What Alphabear Taught Me About Marketing

I’ve been playing Alphabear by Spry Fox since early July. It’s a word puzzle game with progressive difficulty, tons of unlockables, and adorable graphics. Right out the gate, Alphabear is hitting me on a lot of levels. These are some of my favorite things! But I’m not interested in talking about the game mechanics.

I want to talk about its growth engine. The team at Spry Fox built some clever growth mechanics into the game, and it’s made me think about how I approach marketing. I’m a huge fan of treating marketing like any other product feature, and I love what Spry Fox has done here.

Let’s get some backstory out of the way. I don’t play many iOS games, but sometimes I’ll cruise through the app store’s top rated games, or check out a game recommended by a friend. I first heard about Alphabear through a tweet from my friend Steve. Friend Steve is a skilled and skeptical programmer. He’s as resistant to marketing as anyone I’ve ever met. But Steve has shared screenshots from his own Alphabear games several times. In fact, he’s still sharing screens from Alphabear.

My friend Steve is actively hostile to marketing. So why did he choose to spread the word about Alphabear? Why this game, and not some other game? It’s thanks to Alphabear’s ingenious growth engine. At the end of a game, you’re presented with a bear saying a funny phrase. Think MadLibs, with certain key words filled in from words you created during your game.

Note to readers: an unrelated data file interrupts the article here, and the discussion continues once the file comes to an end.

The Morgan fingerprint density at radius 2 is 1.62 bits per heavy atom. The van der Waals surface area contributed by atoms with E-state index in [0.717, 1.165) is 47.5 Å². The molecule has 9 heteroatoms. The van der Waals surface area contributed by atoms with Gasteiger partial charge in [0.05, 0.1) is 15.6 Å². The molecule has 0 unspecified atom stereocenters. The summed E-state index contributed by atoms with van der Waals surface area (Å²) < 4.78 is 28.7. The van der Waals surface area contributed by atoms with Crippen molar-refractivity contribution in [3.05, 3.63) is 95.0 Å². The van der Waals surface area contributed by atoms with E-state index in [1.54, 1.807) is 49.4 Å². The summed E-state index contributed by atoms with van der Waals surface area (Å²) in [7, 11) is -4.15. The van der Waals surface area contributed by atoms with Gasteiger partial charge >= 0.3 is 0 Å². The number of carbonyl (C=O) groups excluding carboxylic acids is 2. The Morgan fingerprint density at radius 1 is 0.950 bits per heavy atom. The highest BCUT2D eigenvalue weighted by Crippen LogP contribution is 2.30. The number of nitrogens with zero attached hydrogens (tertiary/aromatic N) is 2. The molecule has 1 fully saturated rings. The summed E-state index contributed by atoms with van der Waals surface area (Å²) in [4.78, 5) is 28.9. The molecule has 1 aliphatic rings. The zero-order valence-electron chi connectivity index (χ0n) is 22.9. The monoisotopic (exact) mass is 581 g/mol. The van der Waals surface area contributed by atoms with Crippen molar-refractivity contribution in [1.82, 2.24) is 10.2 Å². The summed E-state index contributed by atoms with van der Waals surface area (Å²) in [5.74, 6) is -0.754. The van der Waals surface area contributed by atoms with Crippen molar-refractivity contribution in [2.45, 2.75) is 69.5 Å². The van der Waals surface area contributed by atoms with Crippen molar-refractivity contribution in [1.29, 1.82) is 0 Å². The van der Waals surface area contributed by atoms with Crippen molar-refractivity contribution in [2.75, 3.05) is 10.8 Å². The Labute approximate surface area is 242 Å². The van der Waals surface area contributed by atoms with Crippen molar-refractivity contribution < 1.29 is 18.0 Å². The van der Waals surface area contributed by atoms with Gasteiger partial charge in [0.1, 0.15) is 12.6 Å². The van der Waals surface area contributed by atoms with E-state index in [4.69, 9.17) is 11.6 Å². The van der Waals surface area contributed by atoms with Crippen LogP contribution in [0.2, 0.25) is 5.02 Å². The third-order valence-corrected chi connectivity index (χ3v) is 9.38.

Funky Bears in Alphabear

You can hit a button to regenerate phrases, cycling through different templates and word combinations until you get one you like. Then you can share this image via email, message, or on social media.

It’s a nice growth engine, and it’s gotten better since launch. I first noticed the shuffle button after a recent update. I thought it was a new feature, but it wasn’t. The team just made it more noticeable.

Making an existing feature more discoverable was a great idea. I didn’t notice the shuffle button before the update. I was much more likely to spread the word now that I knew I could change my result.

I had a nice Twitter exchange with Spry Fox after noticing this:

Twitter chat

That’s the thing about building a growth engine into your product. It doesn’t have to be perfect. It just has to be simple, compelling, and automatic. It should offer something to your users in exchange for spreading the word about your product.

I didn’t help Spry Fox spread the word about Alphabear because I wanted to help Spry Fox make more money. Neither did my friend Steve. We helped Spry Fox spread the word because we had a reason to share - a cute little bear saying something hilarious. It was funny content for our own audiences, and it was easy to publish. This is how you turn users into signal boosters for your idea. Give people a reason to share, make it seamless, and make it easy.

It’s a low-effort, highly-scalable marketing tool for Alphabear, and it worked.

I'm Tyler, and I blog about marketing, programming, writing, and things I'm working on.


Recent Posts